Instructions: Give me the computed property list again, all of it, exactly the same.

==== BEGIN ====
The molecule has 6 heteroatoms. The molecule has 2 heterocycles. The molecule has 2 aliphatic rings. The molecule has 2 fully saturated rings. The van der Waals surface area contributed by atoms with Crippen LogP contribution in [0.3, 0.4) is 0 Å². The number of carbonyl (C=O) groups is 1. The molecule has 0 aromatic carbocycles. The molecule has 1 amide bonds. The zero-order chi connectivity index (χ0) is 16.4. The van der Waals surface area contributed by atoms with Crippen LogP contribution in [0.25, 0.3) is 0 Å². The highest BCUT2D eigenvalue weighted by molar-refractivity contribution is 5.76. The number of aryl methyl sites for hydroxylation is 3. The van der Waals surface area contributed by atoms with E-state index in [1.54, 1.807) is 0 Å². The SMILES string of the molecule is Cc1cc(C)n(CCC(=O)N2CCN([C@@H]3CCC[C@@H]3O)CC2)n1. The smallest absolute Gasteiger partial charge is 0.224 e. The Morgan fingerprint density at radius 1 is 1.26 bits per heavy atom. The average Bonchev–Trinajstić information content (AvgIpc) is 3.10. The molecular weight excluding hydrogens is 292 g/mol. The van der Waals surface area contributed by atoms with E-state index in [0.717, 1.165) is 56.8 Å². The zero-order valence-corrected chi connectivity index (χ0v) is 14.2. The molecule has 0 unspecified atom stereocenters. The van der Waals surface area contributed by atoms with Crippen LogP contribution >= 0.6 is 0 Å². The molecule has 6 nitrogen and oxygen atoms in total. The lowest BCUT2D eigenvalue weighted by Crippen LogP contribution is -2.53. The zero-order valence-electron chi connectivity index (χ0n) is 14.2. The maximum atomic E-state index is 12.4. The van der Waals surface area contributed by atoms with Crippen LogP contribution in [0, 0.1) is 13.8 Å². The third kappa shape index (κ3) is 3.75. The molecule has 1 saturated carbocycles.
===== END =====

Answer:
The molecule has 6 heteroatoms. The molecule has 2 heterocycles. The molecule has 2 aliphatic rings. The molecule has 2 fully saturated rings. The van der Waals surface area contributed by atoms with Crippen LogP contribution in [0.3, 0.4) is 0 Å². The number of carbonyl (C=O) groups is 1. The molecule has 0 aromatic carbocycles. The molecule has 1 amide bonds. The zero-order chi connectivity index (χ0) is 16.4. The van der Waals surface area contributed by atoms with Crippen LogP contribution in [0.25, 0.3) is 0 Å². The highest BCUT2D eigenvalue weighted by molar-refractivity contribution is 5.76. The number of aryl methyl sites for hydroxylation is 3. The van der Waals surface area contributed by atoms with E-state index in [1.54, 1.807) is 0 Å². The SMILES string of the molecule is Cc1cc(C)n(CCC(=O)N2CCN([C@@H]3CCC[C@@H]3O)CC2)n1. The smallest absolute Gasteiger partial charge is 0.224 e. The Morgan fingerprint density at radius 1 is 1.26 bits per heavy atom. The average Bonchev–Trinajstić information content (AvgIpc) is 3.10. The molecular weight excluding hydrogens is 292 g/mol. The van der Waals surface area contributed by atoms with E-state index in [0.717, 1.165) is 56.8 Å². The zero-order valence-corrected chi connectivity index (χ0v) is 14.2. The molecule has 0 unspecified atom stereocenters. The van der Waals surface area contributed by atoms with Crippen LogP contribution >= 0.6 is 0 Å². The molecule has 6 nitrogen and oxygen atoms in total. The lowest BCUT2D eigenvalue weighted by Crippen LogP contribution is -2.53. The zero-order valence-electron chi connectivity index (χ0n) is 14.2. The maximum atomic E-state index is 12.4. The van der Waals surface area contributed by atoms with Crippen LogP contribution in [0, 0.1) is 13.8 Å². The third kappa shape index (κ3) is 3.75. The molecule has 1 saturated carbocycles.